Fibromyalgia is a common syndrome of widespread soft tissue pain that is substantially underserved by the medical profession and the pharmaceutical industry. This field of inquiry and the patients with FMS would be better served by an improved understanding of the biologic and physiologic processes responsible for the symptoms of FMS. One over-the-counter nutriceutical agent has been properly tested and found not to meet expectations for treatment of FMS. In one study presented at the ACR annual meeting, venlafaxine* was tested for FMS and, surprisingly, was found to offer no statistical benefit.
However, the finding that elevated levels of CSF SP in FMS respond to a potent alpha-adrenergic agonist drug (tizanidine*) provides encouragement to try other similar interventions, including combinations of drugs with recognized separate inhibitory activity at specific sites in the pathogenesis of FMS. Finally, another trial found that the investigational agent pregabalin* improved many of the typical symptoms of FMS. Thus, 2 therapeutic agents with different mechanisms of action may now be added to the FMS therapy armamentarium.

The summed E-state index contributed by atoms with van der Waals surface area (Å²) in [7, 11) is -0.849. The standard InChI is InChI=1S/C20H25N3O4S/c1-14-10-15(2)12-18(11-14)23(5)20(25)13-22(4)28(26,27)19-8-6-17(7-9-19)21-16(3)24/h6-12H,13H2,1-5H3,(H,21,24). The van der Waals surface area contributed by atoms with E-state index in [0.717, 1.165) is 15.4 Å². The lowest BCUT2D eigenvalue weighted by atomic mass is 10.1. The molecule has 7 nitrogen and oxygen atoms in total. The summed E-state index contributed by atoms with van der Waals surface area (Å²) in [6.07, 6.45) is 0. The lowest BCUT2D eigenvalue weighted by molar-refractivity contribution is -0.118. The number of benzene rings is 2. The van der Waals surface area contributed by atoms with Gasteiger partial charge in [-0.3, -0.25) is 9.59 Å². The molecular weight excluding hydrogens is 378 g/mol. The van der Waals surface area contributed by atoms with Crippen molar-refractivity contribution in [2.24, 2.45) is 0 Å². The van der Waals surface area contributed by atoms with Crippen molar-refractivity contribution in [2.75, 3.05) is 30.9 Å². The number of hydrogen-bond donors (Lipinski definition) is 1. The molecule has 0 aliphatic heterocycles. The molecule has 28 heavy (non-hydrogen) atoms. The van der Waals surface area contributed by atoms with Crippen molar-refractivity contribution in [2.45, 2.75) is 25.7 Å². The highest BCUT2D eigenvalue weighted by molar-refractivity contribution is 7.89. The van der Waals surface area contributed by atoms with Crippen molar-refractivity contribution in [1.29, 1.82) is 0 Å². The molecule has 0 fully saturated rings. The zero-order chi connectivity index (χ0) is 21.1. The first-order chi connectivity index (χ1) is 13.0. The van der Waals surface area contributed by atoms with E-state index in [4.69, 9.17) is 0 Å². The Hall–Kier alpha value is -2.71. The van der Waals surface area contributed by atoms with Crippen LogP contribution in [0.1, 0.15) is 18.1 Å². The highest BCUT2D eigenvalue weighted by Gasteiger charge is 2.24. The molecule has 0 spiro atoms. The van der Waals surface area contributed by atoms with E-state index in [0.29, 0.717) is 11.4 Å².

Some important questions have yet to be addressed. What kinds of biochemical and physiologic changes predispose individuals to developing the disorder and how have these rendered patients susceptible to FMS? Can these changes be manipulated by psychological or psychophysiological interventions? Which steps in the nociceptive process might be altered to produce clinical benefits? This year's ACR meeting provided a number of key answers to critically important questions. Undoubtedly, next year will prove equally rich in ideas.
*The United States Food and Drug Administration has not approved this medication for this use.
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Source: Medscape coverage of: American College of Rheumatology 2002 Annual Meeting.